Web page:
I have no idea what the difference between those two pronunciations is.
   37. Moeball Posted: June 10, 2014 at 03:25 PM (#4722696)
Man, I miss Warren Zevon


His hair was perfect!
   38. TerpNats Posted: June 10, 2014 at 03:34 PM (#4722702)
Man, I miss Warren Zevon
Apparently, so does the Werewerth of Washington.
   39. Pasta-diving Jeter (jmac66) Posted: June 10, 2014 at 03:42 PM (#4722710)
Man, I miss Warren Zevon
His hair was perfect!

if he were REALLY that seminal, he would have died of a drug overdose instead of something boring like cancer
   40. Crispix reaches boiling point with lackluster play Posted: June 10, 2014 at 03:49 PM (#4722717)
I have no idea what the difference between those two pronunciations is.

A different syllable is accented.
   41. snapper (history's 42nd greatest monster) Posted: June 10, 2014 at 03:59 PM (#4722730)
A different syllable is accented.

But, all three syllables seems pretty equally accented in the most obvious pronunciation?
   42. Random Transaction Generator Posted: June 10, 2014 at 04:01 PM (#4722733)
I have no idea what the difference between those two pronunciations is.

A different syllable is accented.


Right, but like #36 says, I can't wrap my head around the difference when I say it out loud.
When I try to put the emphasis on the second syllable, all I end up doing is making it sound very exaggerated, which doesn't sound natural at all.
I probably have to hear someone say it the "right" way for my brain to figure it out.
   43. boteman is not here 'til October Posted: June 10, 2014 at 04:19 PM (#4722757)
I thought the root of Lonnie is Lonstead. I can see why you'd want a nickname for that, unless you were richer than Thurston Howell III.
   44. Walt Davis Posted: June 10, 2014 at 04:46 PM (#4722783)
My friends and I used to call Mo Vaughn "The Big Shirt", but I think that was just us.

Mets fans took it up but dropped the "r".
   45. Pasta-diving Jeter (jmac66) Posted: June 10, 2014 at 04:56 PM (#4722794)
I thought the root of Lonnie is Lonstead.

several websites claim is was originally a nickname for Alonso
   46. JJ1986 Posted: June 10, 2014 at 05:04 PM (#4722805)
In my head, the listed pronunciation is Chis-enhall, while the more obvious one is Chisen-hall. None of the syllables are really accented in either.
   47. snapper (history's 42nd greatest monster) Posted: June 10, 2014 at 05:17 PM (#4722814)
In my head, the listed pronunciation is Chis-enhall, while the more obvious one is Chisen-hall. None of the syllables are really accented in either.

Yeah, I'd pronounce those two exactly the same. Maybe it's a New York thing.
   48. Joyful Calculus Instructor Posted: June 10, 2014 at 05:31 PM (#4722830)
When I see Chis-enhall I think the 'i' is pronounced as it is in "miss" while in Chisen-hall, the 'i' would be pronounced as it is in wise.
   49. Honkie Kong Posted: June 10, 2014 at 07:28 PM (#4722896)
Was it Chisenhall and Buchholz who got into trouble before the draft by selling school equipment?
   50. Pasta-diving Jeter (jmac66) Posted: June 10, 2014 at 08:09 PM (#4722930)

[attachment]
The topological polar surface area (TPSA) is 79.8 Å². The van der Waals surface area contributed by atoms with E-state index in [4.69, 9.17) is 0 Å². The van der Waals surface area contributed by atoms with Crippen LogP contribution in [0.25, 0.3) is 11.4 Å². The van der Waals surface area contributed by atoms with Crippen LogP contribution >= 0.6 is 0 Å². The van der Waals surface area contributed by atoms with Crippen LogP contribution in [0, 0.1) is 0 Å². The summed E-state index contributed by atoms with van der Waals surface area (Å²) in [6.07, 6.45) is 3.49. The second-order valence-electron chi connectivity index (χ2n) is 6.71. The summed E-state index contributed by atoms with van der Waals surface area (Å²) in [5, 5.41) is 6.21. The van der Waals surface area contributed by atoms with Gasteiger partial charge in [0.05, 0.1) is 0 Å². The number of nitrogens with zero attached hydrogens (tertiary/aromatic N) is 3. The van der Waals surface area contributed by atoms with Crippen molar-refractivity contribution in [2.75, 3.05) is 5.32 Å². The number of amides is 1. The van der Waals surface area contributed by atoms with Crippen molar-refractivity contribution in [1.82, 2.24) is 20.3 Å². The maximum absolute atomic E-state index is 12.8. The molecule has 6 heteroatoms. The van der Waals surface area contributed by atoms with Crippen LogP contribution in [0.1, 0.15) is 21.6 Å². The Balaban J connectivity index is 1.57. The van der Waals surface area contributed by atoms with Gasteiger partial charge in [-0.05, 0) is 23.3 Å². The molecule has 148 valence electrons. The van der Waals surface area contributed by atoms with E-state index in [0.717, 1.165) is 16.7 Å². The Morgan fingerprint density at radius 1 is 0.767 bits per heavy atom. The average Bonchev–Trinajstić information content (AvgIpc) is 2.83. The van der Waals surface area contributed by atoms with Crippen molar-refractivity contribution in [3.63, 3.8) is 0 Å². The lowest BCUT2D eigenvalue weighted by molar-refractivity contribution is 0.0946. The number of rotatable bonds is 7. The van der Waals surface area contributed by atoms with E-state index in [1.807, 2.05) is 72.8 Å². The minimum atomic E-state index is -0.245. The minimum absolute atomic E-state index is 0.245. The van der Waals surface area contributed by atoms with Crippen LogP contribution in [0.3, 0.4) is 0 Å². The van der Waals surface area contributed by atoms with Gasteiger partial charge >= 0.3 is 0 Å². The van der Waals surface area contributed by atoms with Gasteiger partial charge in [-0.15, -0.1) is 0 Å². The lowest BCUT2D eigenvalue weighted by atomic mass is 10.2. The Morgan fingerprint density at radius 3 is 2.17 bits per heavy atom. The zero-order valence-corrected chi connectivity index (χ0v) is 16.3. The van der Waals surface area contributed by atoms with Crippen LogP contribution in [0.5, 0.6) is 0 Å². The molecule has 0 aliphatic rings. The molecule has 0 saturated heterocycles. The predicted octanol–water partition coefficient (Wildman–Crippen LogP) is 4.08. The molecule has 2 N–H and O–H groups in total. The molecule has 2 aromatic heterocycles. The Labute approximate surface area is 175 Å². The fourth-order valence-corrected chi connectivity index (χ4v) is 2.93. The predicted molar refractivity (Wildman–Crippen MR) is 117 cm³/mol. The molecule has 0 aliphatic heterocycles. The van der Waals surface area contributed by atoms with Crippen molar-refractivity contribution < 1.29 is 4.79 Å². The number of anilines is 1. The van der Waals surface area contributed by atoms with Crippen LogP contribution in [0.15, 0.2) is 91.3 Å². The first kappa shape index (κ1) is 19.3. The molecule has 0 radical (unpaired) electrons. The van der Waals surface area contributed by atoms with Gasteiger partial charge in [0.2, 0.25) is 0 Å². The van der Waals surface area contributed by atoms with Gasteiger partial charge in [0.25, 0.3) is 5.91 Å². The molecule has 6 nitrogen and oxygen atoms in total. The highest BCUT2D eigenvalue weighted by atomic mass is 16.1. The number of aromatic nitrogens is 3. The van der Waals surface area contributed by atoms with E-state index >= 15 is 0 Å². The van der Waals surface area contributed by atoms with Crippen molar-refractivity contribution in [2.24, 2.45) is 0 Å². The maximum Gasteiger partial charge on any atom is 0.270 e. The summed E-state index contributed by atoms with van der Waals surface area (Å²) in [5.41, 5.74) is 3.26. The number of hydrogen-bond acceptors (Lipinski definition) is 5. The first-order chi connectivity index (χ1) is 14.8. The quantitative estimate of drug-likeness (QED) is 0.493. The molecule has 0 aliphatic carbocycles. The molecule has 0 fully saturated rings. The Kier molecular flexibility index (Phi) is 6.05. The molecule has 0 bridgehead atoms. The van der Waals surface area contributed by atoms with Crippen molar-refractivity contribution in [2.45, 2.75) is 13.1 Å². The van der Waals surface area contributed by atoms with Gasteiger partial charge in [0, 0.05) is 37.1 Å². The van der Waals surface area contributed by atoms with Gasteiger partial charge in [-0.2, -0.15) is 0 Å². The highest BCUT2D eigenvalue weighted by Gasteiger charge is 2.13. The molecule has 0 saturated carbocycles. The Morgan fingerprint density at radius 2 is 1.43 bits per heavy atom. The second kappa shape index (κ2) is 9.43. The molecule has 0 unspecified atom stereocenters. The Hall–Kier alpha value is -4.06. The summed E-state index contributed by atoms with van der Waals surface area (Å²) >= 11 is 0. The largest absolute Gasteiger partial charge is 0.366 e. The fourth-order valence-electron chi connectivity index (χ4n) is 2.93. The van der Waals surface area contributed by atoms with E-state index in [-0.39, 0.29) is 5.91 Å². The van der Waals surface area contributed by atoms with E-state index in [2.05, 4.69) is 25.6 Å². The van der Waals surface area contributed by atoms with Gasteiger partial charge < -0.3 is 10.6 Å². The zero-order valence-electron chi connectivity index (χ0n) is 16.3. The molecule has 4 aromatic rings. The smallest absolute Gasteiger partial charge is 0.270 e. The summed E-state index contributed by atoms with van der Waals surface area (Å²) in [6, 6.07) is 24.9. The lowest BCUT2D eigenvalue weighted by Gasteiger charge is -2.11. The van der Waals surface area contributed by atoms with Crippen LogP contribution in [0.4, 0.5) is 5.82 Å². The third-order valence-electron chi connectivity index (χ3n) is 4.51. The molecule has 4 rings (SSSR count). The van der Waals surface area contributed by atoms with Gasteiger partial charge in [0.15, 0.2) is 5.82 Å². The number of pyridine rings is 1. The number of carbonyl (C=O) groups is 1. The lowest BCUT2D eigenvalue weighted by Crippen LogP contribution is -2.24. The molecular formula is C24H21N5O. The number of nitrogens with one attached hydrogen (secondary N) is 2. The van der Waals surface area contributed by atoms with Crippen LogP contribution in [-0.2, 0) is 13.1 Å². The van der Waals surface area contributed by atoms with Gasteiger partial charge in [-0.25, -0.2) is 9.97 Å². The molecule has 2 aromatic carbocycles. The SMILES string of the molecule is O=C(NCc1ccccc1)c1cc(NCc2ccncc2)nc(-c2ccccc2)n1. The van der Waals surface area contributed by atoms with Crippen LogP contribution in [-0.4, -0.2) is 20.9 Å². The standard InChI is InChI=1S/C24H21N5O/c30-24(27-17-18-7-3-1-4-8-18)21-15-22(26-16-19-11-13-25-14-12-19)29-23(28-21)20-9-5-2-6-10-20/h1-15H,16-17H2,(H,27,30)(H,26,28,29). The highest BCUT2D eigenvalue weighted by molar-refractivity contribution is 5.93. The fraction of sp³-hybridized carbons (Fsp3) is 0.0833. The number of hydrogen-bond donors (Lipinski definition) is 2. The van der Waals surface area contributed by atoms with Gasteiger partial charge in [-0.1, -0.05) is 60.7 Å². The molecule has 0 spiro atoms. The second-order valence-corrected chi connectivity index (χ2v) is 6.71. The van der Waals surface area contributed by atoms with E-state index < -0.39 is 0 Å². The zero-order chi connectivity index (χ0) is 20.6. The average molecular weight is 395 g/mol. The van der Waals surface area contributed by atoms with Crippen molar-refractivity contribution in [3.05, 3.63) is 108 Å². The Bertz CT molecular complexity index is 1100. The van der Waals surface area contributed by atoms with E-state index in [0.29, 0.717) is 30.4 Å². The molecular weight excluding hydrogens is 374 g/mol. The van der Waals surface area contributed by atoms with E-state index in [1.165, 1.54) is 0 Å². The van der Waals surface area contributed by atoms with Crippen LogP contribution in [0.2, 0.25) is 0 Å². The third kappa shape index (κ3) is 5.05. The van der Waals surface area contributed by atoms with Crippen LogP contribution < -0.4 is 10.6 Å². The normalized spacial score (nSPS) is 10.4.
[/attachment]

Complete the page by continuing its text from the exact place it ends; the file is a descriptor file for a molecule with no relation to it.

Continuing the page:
Was it Chisenhall and Buchholz who got into trouble before the draft by selling school equipment?

Chisenhall was thrown out of South Carolina in his freshman year for stealing electronic equipment from dorm rooms
   51. Pasta-diving Jeter (jmac66) Posted: June 10, 2014 at 08:14 PM (#4722935)
story

That was in 2007--he would have been a senior the year that the Gamecocks won the first of their back-to-backs. (Except he probably would have left before then to turn pro)
   52. Fred Lynn Nolan Ryan Sweeney Agonistes Posted: June 10, 2014 at 08:25 PM (#4722947)
Guy I play softball with sometimes is named Lon. Super cool guy.
I sometimes call him "Lonster the Monster" but I don't think that's his real name.

Also, another guitar player - blues singer Lonnie Johnson.
   53. The Yankee Clapper Posted: June 10, 2014 at 08:32 PM (#4722953)
It's been Lonnie Baseball since his first cup of coffee three years ago.

You have to earn a nickname like that.
   54. Best Dressed Chicken in Town Posted: June 10, 2014 at 10:00 PM (#4722993)
Rapper Common (Sense) was born Lonnie Lynn Jr.

Lonnie Lynn Sr. played in the ABA.

Lonnie Youngblood is a saxophonist who recorded this classic. (If you get past the corny intro, he burns that isht up.)
   55. Barnaby Jones Posted: June 11, 2014 at 06:55 AM (#4723105)
I have no idea what the difference between those two pronunciations is.


The stress is on different syllables. A good example of these differences is the British vs. American pronunciation of "capillary." Brits say cuh-PIL-luhr-y. Americans say CA-puh-lair-y

link to audio

CHIZ-en-hall would be like the American stress, and chiz-EN-hall would be like the British.
   56. Barnaby Jones Posted: June 11, 2014 at 06:58 AM (#4723106)
Anyway, there seems to be some disagreement:

https://twitter.com/tribeinsider/status/177088706929373185

And that's the pronunciation used by reporters: (video link)

BBRef is probably wrong.
   57. Greg Pope thinks the Cubs are reeking havoc Posted: June 11, 2014 at 08:44 AM (#4723126)
Maybe it's just me but the only Lonnies I know of have been baseball players. It's an odd name in that it seems like it should be a common one, but, alas, how many Lonnies do you know?

List of Lonnies